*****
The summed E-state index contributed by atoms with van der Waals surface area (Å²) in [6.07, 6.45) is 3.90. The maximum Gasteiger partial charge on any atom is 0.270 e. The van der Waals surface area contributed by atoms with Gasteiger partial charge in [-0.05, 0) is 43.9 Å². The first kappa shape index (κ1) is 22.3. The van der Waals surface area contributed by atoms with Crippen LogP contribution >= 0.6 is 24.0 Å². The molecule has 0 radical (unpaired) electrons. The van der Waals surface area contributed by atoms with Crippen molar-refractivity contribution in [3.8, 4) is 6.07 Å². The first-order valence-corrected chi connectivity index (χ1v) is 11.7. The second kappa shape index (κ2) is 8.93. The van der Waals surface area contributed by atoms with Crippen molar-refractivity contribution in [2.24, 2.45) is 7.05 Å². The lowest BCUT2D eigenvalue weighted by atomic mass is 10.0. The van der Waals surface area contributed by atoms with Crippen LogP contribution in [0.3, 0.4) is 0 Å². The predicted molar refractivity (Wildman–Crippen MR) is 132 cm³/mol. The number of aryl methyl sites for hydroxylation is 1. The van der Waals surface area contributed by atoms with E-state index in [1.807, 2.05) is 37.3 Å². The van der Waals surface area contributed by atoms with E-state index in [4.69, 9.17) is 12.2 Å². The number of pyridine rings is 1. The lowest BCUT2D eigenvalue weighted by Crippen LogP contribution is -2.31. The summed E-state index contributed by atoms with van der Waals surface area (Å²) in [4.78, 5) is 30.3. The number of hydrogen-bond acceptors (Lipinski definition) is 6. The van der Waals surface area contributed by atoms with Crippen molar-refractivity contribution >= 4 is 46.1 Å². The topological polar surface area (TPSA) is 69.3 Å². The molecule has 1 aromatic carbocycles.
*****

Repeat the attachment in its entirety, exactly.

The summed E-state index contributed by atoms with van der Waals surface area (Å²) in [6.07, 6.45) is 3.90. The maximum Gasteiger partial charge on any atom is 0.270 e. The van der Waals surface area contributed by atoms with Gasteiger partial charge in [-0.05, 0) is 43.9 Å². The first kappa shape index (κ1) is 22.3. The van der Waals surface area contributed by atoms with Crippen LogP contribution >= 0.6 is 24.0 Å². The molecule has 0 radical (unpaired) electrons. The van der Waals surface area contributed by atoms with Crippen molar-refractivity contribution in [3.8, 4) is 6.07 Å². The first-order valence-corrected chi connectivity index (χ1v) is 11.7. The second kappa shape index (κ2) is 8.93. The van der Waals surface area contributed by atoms with Crippen molar-refractivity contribution in [2.24, 2.45) is 7.05 Å². The lowest BCUT2D eigenvalue weighted by atomic mass is 10.0. The van der Waals surface area contributed by atoms with Crippen LogP contribution in [0.3, 0.4) is 0 Å². The predicted molar refractivity (Wildman–Crippen MR) is 132 cm³/mol. The number of aryl methyl sites for hydroxylation is 1. The van der Waals surface area contributed by atoms with E-state index in [1.807, 2.05) is 37.3 Å². The van der Waals surface area contributed by atoms with E-state index in [4.69, 9.17) is 12.2 Å². The number of pyridine rings is 1. The lowest BCUT2D eigenvalue weighted by Crippen LogP contribution is -2.31. The summed E-state index contributed by atoms with van der Waals surface area (Å²) in [4.78, 5) is 30.3. The number of hydrogen-bond acceptors (Lipinski definition) is 6. The van der Waals surface area contributed by atoms with Crippen molar-refractivity contribution >= 4 is 46.1 Å². The topological polar surface area (TPSA) is 69.3 Å². The molecule has 1 aromatic carbocycles.